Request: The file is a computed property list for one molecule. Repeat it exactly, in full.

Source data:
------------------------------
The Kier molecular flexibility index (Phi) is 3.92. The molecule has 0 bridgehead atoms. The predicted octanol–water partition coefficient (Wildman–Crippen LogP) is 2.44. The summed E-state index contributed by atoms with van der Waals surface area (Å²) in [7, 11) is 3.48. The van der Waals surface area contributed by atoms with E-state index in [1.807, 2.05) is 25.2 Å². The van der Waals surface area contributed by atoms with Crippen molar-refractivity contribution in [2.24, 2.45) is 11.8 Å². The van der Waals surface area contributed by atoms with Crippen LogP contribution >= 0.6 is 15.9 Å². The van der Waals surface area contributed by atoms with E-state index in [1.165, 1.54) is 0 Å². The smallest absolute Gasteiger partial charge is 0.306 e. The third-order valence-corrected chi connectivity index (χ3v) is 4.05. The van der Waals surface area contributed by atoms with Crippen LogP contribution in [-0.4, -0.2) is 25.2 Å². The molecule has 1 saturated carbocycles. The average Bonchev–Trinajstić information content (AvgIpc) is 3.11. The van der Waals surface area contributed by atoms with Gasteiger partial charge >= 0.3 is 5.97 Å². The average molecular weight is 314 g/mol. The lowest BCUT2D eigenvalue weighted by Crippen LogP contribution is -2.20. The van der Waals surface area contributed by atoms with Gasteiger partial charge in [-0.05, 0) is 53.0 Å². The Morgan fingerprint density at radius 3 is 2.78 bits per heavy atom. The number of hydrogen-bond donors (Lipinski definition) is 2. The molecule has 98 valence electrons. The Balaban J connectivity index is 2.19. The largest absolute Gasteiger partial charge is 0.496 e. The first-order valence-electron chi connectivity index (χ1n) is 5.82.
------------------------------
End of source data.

The Kier molecular flexibility index (Phi) is 3.92. The molecule has 0 bridgehead atoms. The predicted octanol–water partition coefficient (Wildman–Crippen LogP) is 2.44. The summed E-state index contributed by atoms with van der Waals surface area (Å²) in [7, 11) is 3.48. The van der Waals surface area contributed by atoms with E-state index in [1.807, 2.05) is 25.2 Å². The van der Waals surface area contributed by atoms with Crippen molar-refractivity contribution in [2.24, 2.45) is 11.8 Å². The van der Waals surface area contributed by atoms with Crippen LogP contribution >= 0.6 is 15.9 Å². The van der Waals surface area contributed by atoms with E-state index in [1.165, 1.54) is 0 Å². The smallest absolute Gasteiger partial charge is 0.306 e. The third-order valence-corrected chi connectivity index (χ3v) is 4.05. The van der Waals surface area contributed by atoms with Crippen LogP contribution in [-0.4, -0.2) is 25.2 Å². The molecule has 1 saturated carbocycles. The average Bonchev–Trinajstić information content (AvgIpc) is 3.11. The van der Waals surface area contributed by atoms with Gasteiger partial charge >= 0.3 is 5.97 Å². The average molecular weight is 314 g/mol. The lowest BCUT2D eigenvalue weighted by Crippen LogP contribution is -2.20. The van der Waals surface area contributed by atoms with Gasteiger partial charge in [-0.05, 0) is 53.0 Å². The Morgan fingerprint density at radius 3 is 2.78 bits per heavy atom. The number of hydrogen-bond donors (Lipinski definition) is 2. The molecule has 98 valence electrons. The Balaban J connectivity index is 2.19. The largest absolute Gasteiger partial charge is 0.496 e. The first-order valence-electron chi connectivity index (χ1n) is 5.82.